The Magician Shows Magical Trick On Cute Monkey, His Reaction Is Priceless. But before that we can learn something more about Orangutans.
So many things are incredible about our forest friends.
Orangutans are born with an ability to reason and think. This large, gentle red ape is one of humankind’s closest relatives, sharing nearly 97% of the same DNA. Indigenous peoples of Indonesia and Malaysia call this ape “orang hutan” literally translating into English as “person of the forest.”
In times past orangutans were not killed because the indignenous peoples felt the orangutan was simply a person hiding in the trees, trying to avoid having to go to work or become a slave.
Orangutans are unique in the ape world. Of the four kinds of great apes – gorillas, chimpanzees, bonobos and orangutans – only the orangutan comes from Asia; the others all come from Africa. There are two separate species of orangutan – the Sumatran orangutan (Pongo abelii) and the Bornean orangutan (Pongo pygmaeus).
Orangutans are only found on the islands of Sumatra and Borneo
Orangutans are the only primarily arboreal great ape and are actually the largest tree living mammal in the world. The other great apes do climb, travel and build sleeping nests in trees, but they are considered semi-terrestrial, spending a considerable portion of their lives on the ground. The orangutan’s hair color, orange-reddish brown, is also unique in the ape world.
Orangutans have remarkable abilities for traveling through the forest canopy. They make their homes in these trees, find their food there, and build tree nests each night out of leaves and branches. This is where they live and sleep – sometimes as much as 120 feet above the ground. Orangutans usually have little need to come down from the trees, as they are uniquely and very well adapted for their arboreal lifestyle. There are a lot of interesting videos with orangutans and magician, one of them you can see below, enjoy.
Check this out this interesting video with magician and orangutan, his reaction is priceless 🙂
An orangutan’s lifespan is about 35-40 years in the wild, and sometimes into the 50’s in captivity. They reach puberty at about 8 years of age, but a female isn’t ready for her own baby until she’s in her teens.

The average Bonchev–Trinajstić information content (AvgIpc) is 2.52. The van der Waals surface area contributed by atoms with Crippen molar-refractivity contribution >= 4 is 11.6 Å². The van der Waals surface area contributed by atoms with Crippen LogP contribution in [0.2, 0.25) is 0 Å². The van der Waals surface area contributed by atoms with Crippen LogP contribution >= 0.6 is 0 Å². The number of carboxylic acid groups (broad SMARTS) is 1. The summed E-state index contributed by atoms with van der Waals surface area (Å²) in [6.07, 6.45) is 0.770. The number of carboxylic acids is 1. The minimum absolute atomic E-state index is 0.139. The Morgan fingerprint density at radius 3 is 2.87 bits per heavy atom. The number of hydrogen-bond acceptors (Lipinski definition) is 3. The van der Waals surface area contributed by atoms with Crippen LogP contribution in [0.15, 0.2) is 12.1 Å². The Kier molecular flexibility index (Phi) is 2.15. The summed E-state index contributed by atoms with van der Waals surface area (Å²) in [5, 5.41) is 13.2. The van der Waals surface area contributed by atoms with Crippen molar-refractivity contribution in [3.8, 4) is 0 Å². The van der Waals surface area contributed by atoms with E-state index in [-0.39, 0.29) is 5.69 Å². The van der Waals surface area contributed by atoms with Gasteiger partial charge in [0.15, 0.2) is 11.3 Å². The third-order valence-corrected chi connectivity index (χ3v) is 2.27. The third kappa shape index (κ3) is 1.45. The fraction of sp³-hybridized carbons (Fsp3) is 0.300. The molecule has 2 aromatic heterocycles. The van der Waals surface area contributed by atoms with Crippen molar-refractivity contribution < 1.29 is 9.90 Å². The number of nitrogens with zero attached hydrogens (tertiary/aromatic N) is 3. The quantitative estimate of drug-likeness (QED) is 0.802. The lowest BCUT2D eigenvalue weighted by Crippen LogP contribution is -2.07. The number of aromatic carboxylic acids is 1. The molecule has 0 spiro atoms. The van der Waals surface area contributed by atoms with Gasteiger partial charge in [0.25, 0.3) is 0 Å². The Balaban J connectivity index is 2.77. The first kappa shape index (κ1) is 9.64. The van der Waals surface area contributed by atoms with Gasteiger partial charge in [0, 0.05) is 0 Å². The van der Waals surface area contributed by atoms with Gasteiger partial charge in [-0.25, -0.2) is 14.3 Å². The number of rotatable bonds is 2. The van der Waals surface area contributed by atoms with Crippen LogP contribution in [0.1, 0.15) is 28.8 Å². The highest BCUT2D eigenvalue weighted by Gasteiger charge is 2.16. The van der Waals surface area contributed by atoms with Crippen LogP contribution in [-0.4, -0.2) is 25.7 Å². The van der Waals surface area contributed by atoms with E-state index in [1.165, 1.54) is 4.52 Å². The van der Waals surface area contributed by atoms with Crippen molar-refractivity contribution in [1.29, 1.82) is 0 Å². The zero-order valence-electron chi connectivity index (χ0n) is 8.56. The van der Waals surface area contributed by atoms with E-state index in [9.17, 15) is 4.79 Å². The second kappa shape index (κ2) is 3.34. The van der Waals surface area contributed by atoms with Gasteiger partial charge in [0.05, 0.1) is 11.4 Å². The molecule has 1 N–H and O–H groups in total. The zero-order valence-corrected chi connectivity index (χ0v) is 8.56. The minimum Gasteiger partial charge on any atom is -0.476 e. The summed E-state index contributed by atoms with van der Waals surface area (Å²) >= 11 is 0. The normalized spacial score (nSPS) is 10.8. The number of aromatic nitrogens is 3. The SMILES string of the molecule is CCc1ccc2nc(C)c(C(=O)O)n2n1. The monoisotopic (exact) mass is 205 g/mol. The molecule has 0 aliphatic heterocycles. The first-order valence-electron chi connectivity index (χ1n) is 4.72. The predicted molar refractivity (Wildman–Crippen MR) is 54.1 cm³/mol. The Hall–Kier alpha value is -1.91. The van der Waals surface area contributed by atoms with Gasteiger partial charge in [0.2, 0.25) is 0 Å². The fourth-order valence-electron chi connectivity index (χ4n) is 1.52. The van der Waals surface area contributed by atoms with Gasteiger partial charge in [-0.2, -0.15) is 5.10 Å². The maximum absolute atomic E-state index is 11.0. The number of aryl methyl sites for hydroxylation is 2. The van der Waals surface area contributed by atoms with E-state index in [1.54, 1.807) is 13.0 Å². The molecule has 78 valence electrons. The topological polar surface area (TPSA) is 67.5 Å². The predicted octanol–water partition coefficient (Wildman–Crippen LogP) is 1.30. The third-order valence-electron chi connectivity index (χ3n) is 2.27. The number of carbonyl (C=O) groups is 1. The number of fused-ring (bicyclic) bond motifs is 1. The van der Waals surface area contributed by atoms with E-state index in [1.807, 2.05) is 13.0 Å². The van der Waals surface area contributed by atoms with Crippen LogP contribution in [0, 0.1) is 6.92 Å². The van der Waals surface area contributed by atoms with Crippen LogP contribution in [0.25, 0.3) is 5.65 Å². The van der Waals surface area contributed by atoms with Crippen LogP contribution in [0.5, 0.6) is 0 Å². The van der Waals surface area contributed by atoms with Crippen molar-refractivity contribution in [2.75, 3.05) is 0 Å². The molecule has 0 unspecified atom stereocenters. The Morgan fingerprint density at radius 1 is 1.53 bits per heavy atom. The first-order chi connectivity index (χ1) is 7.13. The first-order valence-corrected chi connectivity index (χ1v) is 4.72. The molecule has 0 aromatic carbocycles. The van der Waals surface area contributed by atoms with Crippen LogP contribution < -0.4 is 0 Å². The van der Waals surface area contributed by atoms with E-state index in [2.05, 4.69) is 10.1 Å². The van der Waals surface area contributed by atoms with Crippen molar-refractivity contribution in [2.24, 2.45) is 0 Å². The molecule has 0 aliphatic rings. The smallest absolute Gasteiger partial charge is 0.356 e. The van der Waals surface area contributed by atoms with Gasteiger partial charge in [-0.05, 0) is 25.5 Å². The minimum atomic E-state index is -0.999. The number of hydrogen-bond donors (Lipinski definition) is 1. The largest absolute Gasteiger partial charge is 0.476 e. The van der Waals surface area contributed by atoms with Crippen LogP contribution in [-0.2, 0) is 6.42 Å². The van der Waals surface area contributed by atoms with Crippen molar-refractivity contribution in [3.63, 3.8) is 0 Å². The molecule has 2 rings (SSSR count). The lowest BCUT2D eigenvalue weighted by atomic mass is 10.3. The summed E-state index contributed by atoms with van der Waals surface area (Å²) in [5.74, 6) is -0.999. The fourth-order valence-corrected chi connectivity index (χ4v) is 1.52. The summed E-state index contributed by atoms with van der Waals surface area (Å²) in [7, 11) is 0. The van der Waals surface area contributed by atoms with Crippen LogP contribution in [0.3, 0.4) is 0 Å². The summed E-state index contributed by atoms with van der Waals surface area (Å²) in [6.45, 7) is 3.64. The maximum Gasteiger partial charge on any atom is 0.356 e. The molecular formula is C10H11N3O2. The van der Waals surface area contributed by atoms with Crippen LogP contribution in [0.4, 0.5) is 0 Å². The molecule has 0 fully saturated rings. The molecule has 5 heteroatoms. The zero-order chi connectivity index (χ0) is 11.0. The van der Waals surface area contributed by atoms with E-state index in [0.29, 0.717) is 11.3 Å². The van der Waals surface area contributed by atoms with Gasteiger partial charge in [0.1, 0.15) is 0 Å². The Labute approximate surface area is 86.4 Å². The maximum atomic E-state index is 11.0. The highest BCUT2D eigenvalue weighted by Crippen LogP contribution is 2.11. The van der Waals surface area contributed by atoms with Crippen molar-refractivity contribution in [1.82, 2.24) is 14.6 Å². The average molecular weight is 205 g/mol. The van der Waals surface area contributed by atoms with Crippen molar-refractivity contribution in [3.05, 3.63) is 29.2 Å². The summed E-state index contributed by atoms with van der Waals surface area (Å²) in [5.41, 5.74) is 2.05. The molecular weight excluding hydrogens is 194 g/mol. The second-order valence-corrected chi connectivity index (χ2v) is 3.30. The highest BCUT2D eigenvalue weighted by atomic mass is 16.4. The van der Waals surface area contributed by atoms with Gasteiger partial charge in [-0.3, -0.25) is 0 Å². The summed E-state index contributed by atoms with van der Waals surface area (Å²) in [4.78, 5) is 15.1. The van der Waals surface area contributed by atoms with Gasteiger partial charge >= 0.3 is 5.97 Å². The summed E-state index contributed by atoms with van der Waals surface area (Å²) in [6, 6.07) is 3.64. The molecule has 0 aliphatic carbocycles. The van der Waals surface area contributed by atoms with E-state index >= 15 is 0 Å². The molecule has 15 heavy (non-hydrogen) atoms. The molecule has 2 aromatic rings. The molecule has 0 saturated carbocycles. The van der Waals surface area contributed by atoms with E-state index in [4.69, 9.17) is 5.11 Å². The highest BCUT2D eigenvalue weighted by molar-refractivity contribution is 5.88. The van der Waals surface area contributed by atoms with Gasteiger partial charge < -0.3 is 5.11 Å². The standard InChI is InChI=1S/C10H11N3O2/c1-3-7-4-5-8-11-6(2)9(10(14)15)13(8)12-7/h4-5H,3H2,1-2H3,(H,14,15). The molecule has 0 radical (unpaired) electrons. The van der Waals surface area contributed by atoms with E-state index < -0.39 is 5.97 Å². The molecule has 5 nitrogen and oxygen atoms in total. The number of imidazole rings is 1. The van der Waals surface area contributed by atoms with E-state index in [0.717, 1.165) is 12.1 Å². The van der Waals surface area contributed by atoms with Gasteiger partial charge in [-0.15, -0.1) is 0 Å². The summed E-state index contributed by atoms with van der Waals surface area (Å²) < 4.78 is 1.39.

The orangutan has the longest childhood dependence on the mother of any animal in the world, because there is so much for a young orangutan to learn in order to survive. The babies nurse until they are about six years of age. The young males may stay close by their mothers for a few more years but the females may stay until they are into their teens, allowing them to observe mothering skills as they watch their younger sibling being raised by the mother. Orangutan females only give birth about once every 8 years – the longest time between births of any mammal on earth. (This results in only 4 to 5 babies in her lifetime.) This is why orangutan populations are very slow to recover from disturbance.
Food is often scarce in the rain forest and that is why the orangutan is a semi-solitary creature. In times of great abundance of food, orangutans may use the opportunity to socialize and gather in small groups.
Their diet is made up of bark, leaves, flowers, a variety of insects, and most importantly, over 300 kinds of fruit. The mothers must teach the babies what food to eat, where to find that food, in which trees and during which seasons. It is thought that the orangutan must have a very detailed map of the forest in her mind, and detailed knowledge of the fruiting cycles of many species of trees. (This prevents wasting valuable energy searching for fruit trees randomly, and traveling to a certain fruiting tree whose fruits will not ripen for some time). The babies must eventually know hundreds of species of plants and trees, which ones are edible, and how to process them; some are very difficult to eat because they are protected by sharp spines and shells.
Unique features of male orangutans compared with females: Cheekpads & Large Size, Long, thick hair to make them appear even larger, Throat sac, used to vocalize
The throat sac is used to make a very notable and recognizable call that echoes through the forest. This is called the “Long Call” and is used to locate and advertise their presence to females or warn other males away.
Orangutans are one of the most critically endangered of the great apes, due to poaching and habitat loss from deforestation and the palm oil plantations that are devastating Indonesia in 2016. This is a crucial time for orangutans. The Orangutan Conservancy believes there are only about 40,000 orangutans remaining in Borneo and Sumatra. Shockingly, the number was about 60,000 as recent as a decade ago. Read about the threats to orangutans and how you can help OC to protect this very special animal now and in the future.
The Magician Shows Magical Trick On Monkey, His Reaction Is Priceless.